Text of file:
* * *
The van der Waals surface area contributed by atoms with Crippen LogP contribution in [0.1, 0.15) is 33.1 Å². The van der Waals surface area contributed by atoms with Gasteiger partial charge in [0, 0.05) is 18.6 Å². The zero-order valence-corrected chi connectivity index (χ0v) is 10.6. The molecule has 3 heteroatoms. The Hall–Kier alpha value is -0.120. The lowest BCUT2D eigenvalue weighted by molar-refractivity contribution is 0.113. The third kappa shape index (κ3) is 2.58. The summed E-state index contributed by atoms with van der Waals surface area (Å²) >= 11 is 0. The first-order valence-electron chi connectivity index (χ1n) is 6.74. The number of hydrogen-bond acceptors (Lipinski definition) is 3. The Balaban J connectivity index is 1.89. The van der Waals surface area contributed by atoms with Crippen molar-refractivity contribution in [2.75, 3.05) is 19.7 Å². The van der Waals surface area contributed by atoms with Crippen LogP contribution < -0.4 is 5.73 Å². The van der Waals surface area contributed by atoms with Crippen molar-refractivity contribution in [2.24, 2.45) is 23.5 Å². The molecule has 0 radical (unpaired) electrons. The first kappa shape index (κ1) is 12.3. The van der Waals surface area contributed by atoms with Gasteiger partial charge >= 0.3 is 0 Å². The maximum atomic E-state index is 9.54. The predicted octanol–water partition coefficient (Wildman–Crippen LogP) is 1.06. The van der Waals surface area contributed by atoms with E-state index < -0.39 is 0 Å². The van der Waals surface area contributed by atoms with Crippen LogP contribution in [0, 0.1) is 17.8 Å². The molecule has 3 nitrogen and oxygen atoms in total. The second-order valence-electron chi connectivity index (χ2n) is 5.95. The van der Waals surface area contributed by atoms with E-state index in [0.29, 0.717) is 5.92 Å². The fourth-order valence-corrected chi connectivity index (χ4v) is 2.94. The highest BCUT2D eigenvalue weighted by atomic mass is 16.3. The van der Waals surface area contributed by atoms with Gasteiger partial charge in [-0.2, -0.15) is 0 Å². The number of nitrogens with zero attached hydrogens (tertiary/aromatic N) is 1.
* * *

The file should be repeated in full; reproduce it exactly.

The van der Waals surface area contributed by atoms with Crippen LogP contribution in [0.1, 0.15) is 33.1 Å². The van der Waals surface area contributed by atoms with Gasteiger partial charge in [0, 0.05) is 18.6 Å². The zero-order valence-corrected chi connectivity index (χ0v) is 10.6. The molecule has 3 heteroatoms. The Hall–Kier alpha value is -0.120. The lowest BCUT2D eigenvalue weighted by molar-refractivity contribution is 0.113. The third kappa shape index (κ3) is 2.58. The summed E-state index contributed by atoms with van der Waals surface area (Å²) >= 11 is 0. The first-order valence-electron chi connectivity index (χ1n) is 6.74. The number of hydrogen-bond acceptors (Lipinski definition) is 3. The Balaban J connectivity index is 1.89. The van der Waals surface area contributed by atoms with Crippen molar-refractivity contribution in [2.75, 3.05) is 19.7 Å². The van der Waals surface area contributed by atoms with Crippen LogP contribution < -0.4 is 5.73 Å². The van der Waals surface area contributed by atoms with Crippen molar-refractivity contribution in [2.24, 2.45) is 23.5 Å². The molecule has 0 radical (unpaired) electrons. The first kappa shape index (κ1) is 12.3. The van der Waals surface area contributed by atoms with Gasteiger partial charge >= 0.3 is 0 Å². The maximum atomic E-state index is 9.54. The predicted octanol–water partition coefficient (Wildman–Crippen LogP) is 1.06. The van der Waals surface area contributed by atoms with E-state index < -0.39 is 0 Å². The van der Waals surface area contributed by atoms with Crippen LogP contribution in [0, 0.1) is 17.8 Å². The molecule has 3 nitrogen and oxygen atoms in total. The second-order valence-electron chi connectivity index (χ2n) is 5.95. The van der Waals surface area contributed by atoms with E-state index in [0.29, 0.717) is 5.92 Å². The fourth-order valence-corrected chi connectivity index (χ4v) is 2.94. The highest BCUT2D eigenvalue weighted by atomic mass is 16.3. The van der Waals surface area contributed by atoms with Gasteiger partial charge in [-0.2, -0.15) is 0 Å². The number of nitrogens with zero attached hydrogens (tertiary/aromatic N) is 1.